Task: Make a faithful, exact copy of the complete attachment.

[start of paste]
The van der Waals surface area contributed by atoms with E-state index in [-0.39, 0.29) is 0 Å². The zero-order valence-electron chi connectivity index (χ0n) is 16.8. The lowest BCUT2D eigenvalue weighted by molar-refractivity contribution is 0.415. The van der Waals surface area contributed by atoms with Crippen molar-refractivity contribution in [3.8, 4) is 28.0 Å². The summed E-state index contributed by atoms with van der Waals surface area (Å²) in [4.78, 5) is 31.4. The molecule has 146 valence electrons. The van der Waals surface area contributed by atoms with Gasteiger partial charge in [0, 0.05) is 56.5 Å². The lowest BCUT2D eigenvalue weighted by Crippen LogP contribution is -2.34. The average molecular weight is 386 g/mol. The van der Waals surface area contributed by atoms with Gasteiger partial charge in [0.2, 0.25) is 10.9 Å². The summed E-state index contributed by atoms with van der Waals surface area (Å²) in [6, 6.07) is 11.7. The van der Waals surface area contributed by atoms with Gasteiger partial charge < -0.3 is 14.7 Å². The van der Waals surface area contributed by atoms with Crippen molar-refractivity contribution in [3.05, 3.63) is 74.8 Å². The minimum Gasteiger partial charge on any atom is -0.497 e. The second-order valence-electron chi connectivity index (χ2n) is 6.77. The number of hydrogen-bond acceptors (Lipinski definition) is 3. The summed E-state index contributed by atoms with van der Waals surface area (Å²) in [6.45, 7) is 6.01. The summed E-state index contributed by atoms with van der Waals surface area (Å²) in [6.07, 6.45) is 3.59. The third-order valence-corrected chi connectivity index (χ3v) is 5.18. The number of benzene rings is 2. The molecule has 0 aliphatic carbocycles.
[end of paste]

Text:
The van der Waals surface area contributed by atoms with E-state index in [-0.39, 0.29) is 0 Å². The zero-order valence-electron chi connectivity index (χ0n) is 16.8. The lowest BCUT2D eigenvalue weighted by molar-refractivity contribution is 0.415. The van der Waals surface area contributed by atoms with Crippen molar-refractivity contribution in [3.8, 4) is 28.0 Å². The summed E-state index contributed by atoms with van der Waals surface area (Å²) in [4.78, 5) is 31.4. The molecule has 146 valence electrons. The van der Waals surface area contributed by atoms with Gasteiger partial charge in [0, 0.05) is 56.5 Å². The lowest BCUT2D eigenvalue weighted by Crippen LogP contribution is -2.34. The average molecular weight is 386 g/mol. The van der Waals surface area contributed by atoms with Gasteiger partial charge in [0.2, 0.25) is 10.9 Å². The summed E-state index contributed by atoms with van der Waals surface area (Å²) in [6, 6.07) is 11.7. The van der Waals surface area contributed by atoms with Gasteiger partial charge < -0.3 is 14.7 Å². The van der Waals surface area contributed by atoms with Crippen molar-refractivity contribution in [3.05, 3.63) is 74.8 Å². The minimum Gasteiger partial charge on any atom is -0.497 e. The second-order valence-electron chi connectivity index (χ2n) is 6.77. The number of hydrogen-bond acceptors (Lipinski definition) is 3. The summed E-state index contributed by atoms with van der Waals surface area (Å²) in [6.45, 7) is 6.01. The summed E-state index contributed by atoms with van der Waals surface area (Å²) in [6.07, 6.45) is 3.59. The third-order valence-corrected chi connectivity index (χ3v) is 5.18. The number of benzene rings is 2. The molecule has 0 aliphatic carbocycles.